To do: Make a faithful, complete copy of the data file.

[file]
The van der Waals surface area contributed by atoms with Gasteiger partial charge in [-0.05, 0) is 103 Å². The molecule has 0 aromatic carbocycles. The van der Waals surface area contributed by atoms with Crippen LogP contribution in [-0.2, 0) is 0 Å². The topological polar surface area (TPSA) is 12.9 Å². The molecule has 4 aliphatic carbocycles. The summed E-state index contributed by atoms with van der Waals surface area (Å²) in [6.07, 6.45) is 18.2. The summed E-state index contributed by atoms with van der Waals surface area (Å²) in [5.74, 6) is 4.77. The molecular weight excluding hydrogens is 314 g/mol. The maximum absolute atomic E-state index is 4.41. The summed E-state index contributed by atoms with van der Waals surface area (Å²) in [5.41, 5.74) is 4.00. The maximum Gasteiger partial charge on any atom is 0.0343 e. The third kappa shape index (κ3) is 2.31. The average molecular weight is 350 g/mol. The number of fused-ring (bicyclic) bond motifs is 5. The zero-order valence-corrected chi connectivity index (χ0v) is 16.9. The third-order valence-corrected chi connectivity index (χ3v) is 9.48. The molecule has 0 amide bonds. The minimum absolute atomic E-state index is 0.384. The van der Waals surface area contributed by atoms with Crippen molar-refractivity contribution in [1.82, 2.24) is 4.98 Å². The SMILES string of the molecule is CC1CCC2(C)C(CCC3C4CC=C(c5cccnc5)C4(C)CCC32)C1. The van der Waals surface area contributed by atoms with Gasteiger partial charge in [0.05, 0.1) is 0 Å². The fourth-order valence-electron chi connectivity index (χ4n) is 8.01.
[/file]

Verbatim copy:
The van der Waals surface area contributed by atoms with Gasteiger partial charge in [-0.05, 0) is 103 Å². The molecule has 0 aromatic carbocycles. The van der Waals surface area contributed by atoms with Crippen LogP contribution in [-0.2, 0) is 0 Å². The topological polar surface area (TPSA) is 12.9 Å². The molecule has 4 aliphatic carbocycles. The summed E-state index contributed by atoms with van der Waals surface area (Å²) in [6.07, 6.45) is 18.2. The summed E-state index contributed by atoms with van der Waals surface area (Å²) in [5.74, 6) is 4.77. The molecular weight excluding hydrogens is 314 g/mol. The maximum absolute atomic E-state index is 4.41. The summed E-state index contributed by atoms with van der Waals surface area (Å²) in [5.41, 5.74) is 4.00. The maximum Gasteiger partial charge on any atom is 0.0343 e. The third kappa shape index (κ3) is 2.31. The average molecular weight is 350 g/mol. The number of fused-ring (bicyclic) bond motifs is 5. The zero-order valence-corrected chi connectivity index (χ0v) is 16.9. The third-order valence-corrected chi connectivity index (χ3v) is 9.48. The molecule has 0 amide bonds. The minimum absolute atomic E-state index is 0.384. The van der Waals surface area contributed by atoms with Crippen molar-refractivity contribution in [1.82, 2.24) is 4.98 Å². The SMILES string of the molecule is CC1CCC2(C)C(CCC3C4CC=C(c5cccnc5)C4(C)CCC32)C1. The van der Waals surface area contributed by atoms with Gasteiger partial charge in [0.05, 0.1) is 0 Å². The fourth-order valence-electron chi connectivity index (χ4n) is 8.01.